The third quarter 2015, for most investment asset classes ended with negative returns. The S&P 500 lost 6.4% total return for the quarter, and based upon closing prices, declined 12.35% from its record high of 2130.82 on May 21st. You may recall, the beginning of the quarter was consumed with ongoing concerns about Greece exiting the Eurozone and China’s stock market declines. This, along with anxieties about the timing of interest rate increases here in the U.S. for the first time since 2006, and an unexpected devaluation of the Chinese Yuan in mid-August, contributed to declining equity markets across the globe. Emerging markets, which include China’s exposure, fared even worse, tumbling by 18.5%. Nor was there any respite in commodities, with oil, natural gas and copper all suffering double-digit percentage losses.
On the bond side of the portfolio a different story; positive returns were experienced in America, Germany, Italy and Japanese government bonds, in addition to U.S. municipality debt. Publicly traded REITs also fared well as fears of a “liftoff” of interest rates from the Fed dissipated on 9/18.
At the point of writing this commentary, most markets have improved from quarter end. In retrospect, the sudden volatility experienced in August from a sideways moving market throughout most of 2015, felt dramatic. However, based upon history, steep drops have happened with more frequency only to reverse course quickly. A respected advisory firm, Dimensional Fund Advisors, noted S&P 500 stock prices have declined 10% or more on 28 occasions between January 1926 and June 2015. They also go on to share that U.S. stocks have typically delivered above-average returns over one, three and five years following successive negative return days, with a 10% or more decline. Results from non-U.S. markets are similar.
Looking ahead, most experts feel the recent dip was a healthy correction as opposed to a forewarning of recession. Chinese growth along with the timing of U.S. interest rate increases and bottoming of commodity prices, including oil, will still be possible culprits to additional jittery markets. Yet on the positive side, the U.S. and Europe continue to grow, albeit slowly, in a low interest rate and commodity-priced environment, at now lower valuations. A consensus of economists tracked by Bloomberg is forecasting higher global growth in 2016. The Fed continues to be data-dependent and cautious on the timing of interest rate increases. We prefer the term “takeoff” (used by Vanguard) as opposed to “liftoff” in describing how the Fed may conclude their zero interest rate policy, this year or beyond. Continued stimulus by foreign central banks, with little inflation also supports growth overseas. Rising employment, low inflation, and a stronger housing sector here in the U.S., permit the consumer to increase spending. All things considered, an argument could be made for a continued rising global stock market.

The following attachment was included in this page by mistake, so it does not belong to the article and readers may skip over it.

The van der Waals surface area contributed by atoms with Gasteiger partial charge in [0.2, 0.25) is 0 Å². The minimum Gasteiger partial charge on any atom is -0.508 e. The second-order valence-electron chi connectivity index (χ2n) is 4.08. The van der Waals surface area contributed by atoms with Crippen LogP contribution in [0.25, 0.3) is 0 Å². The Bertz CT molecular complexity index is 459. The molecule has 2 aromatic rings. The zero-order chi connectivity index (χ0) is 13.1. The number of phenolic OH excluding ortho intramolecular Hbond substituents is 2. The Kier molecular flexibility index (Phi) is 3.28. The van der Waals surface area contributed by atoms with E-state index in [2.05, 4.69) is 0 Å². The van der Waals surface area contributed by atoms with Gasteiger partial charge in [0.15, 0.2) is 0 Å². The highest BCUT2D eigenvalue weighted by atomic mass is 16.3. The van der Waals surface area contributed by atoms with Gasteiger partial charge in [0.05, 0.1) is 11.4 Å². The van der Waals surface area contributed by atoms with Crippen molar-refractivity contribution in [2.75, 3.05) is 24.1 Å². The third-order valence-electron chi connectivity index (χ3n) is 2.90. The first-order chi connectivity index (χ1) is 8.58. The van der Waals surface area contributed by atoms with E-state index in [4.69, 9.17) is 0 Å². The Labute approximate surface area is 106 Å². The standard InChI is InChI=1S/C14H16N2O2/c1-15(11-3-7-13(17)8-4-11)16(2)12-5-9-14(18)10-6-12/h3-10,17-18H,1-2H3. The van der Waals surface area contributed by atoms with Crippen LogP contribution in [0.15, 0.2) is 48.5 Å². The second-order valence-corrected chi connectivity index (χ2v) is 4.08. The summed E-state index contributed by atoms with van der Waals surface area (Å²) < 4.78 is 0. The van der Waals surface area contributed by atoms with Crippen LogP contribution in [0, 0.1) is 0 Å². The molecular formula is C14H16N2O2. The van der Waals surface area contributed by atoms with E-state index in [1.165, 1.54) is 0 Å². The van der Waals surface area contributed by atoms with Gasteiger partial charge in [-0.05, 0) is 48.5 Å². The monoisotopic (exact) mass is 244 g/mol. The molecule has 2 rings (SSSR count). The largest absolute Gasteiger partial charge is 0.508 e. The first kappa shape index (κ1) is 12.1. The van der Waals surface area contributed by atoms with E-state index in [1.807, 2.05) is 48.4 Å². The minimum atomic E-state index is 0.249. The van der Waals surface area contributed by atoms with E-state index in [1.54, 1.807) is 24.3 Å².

We believe it’s imperative to employ a disciplined and diversified approach to managing various market and economic risks in client portfolios As always, we are available to answer any of your questions and concerns, or discuss your financial plans.